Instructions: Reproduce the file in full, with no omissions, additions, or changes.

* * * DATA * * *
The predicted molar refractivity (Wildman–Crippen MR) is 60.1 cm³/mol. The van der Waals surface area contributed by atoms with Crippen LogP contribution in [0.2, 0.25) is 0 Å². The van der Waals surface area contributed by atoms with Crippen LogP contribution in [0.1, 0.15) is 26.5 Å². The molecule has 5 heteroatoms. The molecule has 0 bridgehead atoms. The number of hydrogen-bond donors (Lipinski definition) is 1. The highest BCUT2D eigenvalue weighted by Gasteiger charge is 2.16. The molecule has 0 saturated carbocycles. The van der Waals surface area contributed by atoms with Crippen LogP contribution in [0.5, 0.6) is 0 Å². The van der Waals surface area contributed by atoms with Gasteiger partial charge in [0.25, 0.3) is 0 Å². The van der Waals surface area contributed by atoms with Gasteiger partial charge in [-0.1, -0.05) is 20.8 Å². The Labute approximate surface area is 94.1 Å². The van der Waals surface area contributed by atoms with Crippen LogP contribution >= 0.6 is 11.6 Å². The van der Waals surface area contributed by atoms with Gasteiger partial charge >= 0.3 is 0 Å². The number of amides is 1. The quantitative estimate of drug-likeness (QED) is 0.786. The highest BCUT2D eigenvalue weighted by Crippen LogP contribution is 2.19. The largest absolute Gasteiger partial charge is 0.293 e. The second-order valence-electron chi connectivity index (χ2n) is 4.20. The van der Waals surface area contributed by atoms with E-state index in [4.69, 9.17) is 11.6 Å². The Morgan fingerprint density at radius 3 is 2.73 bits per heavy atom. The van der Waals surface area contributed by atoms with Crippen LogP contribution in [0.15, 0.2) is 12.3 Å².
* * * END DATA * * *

The predicted molar refractivity (Wildman–Crippen MR) is 60.1 cm³/mol. The van der Waals surface area contributed by atoms with Crippen LogP contribution in [0.2, 0.25) is 0 Å². The van der Waals surface area contributed by atoms with Crippen LogP contribution in [0.1, 0.15) is 26.5 Å². The molecule has 5 heteroatoms. The molecule has 0 bridgehead atoms. The number of hydrogen-bond donors (Lipinski definition) is 1. The highest BCUT2D eigenvalue weighted by Gasteiger charge is 2.16. The molecule has 0 saturated carbocycles. The van der Waals surface area contributed by atoms with Crippen LogP contribution in [0.5, 0.6) is 0 Å². The van der Waals surface area contributed by atoms with Gasteiger partial charge in [0.25, 0.3) is 0 Å². The van der Waals surface area contributed by atoms with Gasteiger partial charge in [-0.1, -0.05) is 20.8 Å². The Labute approximate surface area is 94.1 Å². The van der Waals surface area contributed by atoms with Crippen LogP contribution >= 0.6 is 11.6 Å². The van der Waals surface area contributed by atoms with Gasteiger partial charge >= 0.3 is 0 Å². The number of amides is 1. The quantitative estimate of drug-likeness (QED) is 0.786. The highest BCUT2D eigenvalue weighted by Crippen LogP contribution is 2.19. The largest absolute Gasteiger partial charge is 0.293 e. The second-order valence-electron chi connectivity index (χ2n) is 4.20. The van der Waals surface area contributed by atoms with E-state index in [4.69, 9.17) is 11.6 Å². The Morgan fingerprint density at radius 3 is 2.73 bits per heavy atom. The van der Waals surface area contributed by atoms with Crippen LogP contribution in [0.15, 0.2) is 12.3 Å².